More archive stories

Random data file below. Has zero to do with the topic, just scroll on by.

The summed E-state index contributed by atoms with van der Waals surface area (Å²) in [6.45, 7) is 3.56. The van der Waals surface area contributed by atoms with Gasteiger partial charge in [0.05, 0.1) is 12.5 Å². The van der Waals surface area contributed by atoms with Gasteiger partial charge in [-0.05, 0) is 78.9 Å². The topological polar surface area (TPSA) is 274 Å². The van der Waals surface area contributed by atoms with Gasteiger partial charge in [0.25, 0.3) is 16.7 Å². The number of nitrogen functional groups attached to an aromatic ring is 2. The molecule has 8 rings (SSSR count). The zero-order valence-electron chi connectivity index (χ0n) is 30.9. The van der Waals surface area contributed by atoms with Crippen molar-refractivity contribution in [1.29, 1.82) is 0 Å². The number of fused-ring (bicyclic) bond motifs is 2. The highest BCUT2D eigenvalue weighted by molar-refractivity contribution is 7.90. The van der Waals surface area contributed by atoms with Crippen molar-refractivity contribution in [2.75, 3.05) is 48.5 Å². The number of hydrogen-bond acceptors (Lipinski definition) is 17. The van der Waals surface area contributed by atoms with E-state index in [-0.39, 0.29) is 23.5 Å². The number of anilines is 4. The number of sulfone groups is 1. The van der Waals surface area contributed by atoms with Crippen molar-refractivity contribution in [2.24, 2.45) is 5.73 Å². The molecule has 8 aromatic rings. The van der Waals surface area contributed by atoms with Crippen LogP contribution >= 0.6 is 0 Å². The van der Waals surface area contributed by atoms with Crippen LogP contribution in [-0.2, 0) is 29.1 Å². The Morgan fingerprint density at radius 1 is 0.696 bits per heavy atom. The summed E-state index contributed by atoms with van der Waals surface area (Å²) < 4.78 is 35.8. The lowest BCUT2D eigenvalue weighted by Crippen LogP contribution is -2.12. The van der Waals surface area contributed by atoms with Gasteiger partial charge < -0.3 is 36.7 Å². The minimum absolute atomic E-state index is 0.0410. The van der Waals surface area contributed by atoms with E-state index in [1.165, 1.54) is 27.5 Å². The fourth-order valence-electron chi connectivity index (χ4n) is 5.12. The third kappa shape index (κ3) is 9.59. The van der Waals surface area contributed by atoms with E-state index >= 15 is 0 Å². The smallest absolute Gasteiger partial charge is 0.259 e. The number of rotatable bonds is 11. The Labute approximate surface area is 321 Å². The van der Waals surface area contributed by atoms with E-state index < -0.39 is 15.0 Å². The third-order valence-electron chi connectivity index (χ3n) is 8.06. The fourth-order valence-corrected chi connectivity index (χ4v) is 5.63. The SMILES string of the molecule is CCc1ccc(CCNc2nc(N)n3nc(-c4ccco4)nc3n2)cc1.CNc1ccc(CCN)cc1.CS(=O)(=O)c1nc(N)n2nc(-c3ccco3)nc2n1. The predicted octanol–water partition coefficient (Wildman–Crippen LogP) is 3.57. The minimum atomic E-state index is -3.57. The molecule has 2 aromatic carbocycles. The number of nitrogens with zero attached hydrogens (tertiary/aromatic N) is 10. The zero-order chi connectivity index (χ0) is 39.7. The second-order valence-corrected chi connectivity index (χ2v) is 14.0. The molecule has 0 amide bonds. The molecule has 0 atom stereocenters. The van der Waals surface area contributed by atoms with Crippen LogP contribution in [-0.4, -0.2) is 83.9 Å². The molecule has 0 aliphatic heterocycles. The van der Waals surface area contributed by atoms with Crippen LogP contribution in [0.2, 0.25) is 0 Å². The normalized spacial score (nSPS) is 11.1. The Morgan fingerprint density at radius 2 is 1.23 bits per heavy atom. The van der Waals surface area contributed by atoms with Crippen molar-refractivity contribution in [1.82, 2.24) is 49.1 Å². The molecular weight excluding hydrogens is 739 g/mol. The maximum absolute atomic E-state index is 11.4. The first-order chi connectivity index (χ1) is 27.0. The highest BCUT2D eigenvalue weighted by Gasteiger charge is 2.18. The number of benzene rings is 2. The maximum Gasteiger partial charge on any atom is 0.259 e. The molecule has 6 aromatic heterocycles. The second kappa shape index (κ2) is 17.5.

India is a land full of stories. On every street, on every corner and in the many places in India, life is rushing by you as a photographer with millions of stories to be told. In the archive story above, you hopefully had a readable insight in the story that was behind the photo of an Indian man in Varanasi. On this website of Kristian Bertel | Photography you can find numerous travel pictures from the photographer. Stories and moments that tell the travel stories of how the photographer captured the specific scene that you see in the picture. The photographer's images have a story behind them, images that all are taken from around India throughout his photo journeys. The archive stories delve into Kristian's personal archive to reveal never-before-seen, including portraits and landscapes beautifully produced snapshots from various travel assignments. The archive is so-far organized into photo stories, this one included, each brought to life by narrative text and full-color photos. Together, these fascinating stories tell a story about the life in India. India, the motherland to many people around the world, a land of unforgetable travel moments. The archive takes viewers on a spectacular visual journey through some of the most stunning photographs to be found in the photographer's archive collection. The photographer culled the images to reflect the many variations on the universal theme of beauty and everyday life in India. By adding these back stories the photographer's work might immensely enhanced the understanding of the photographs.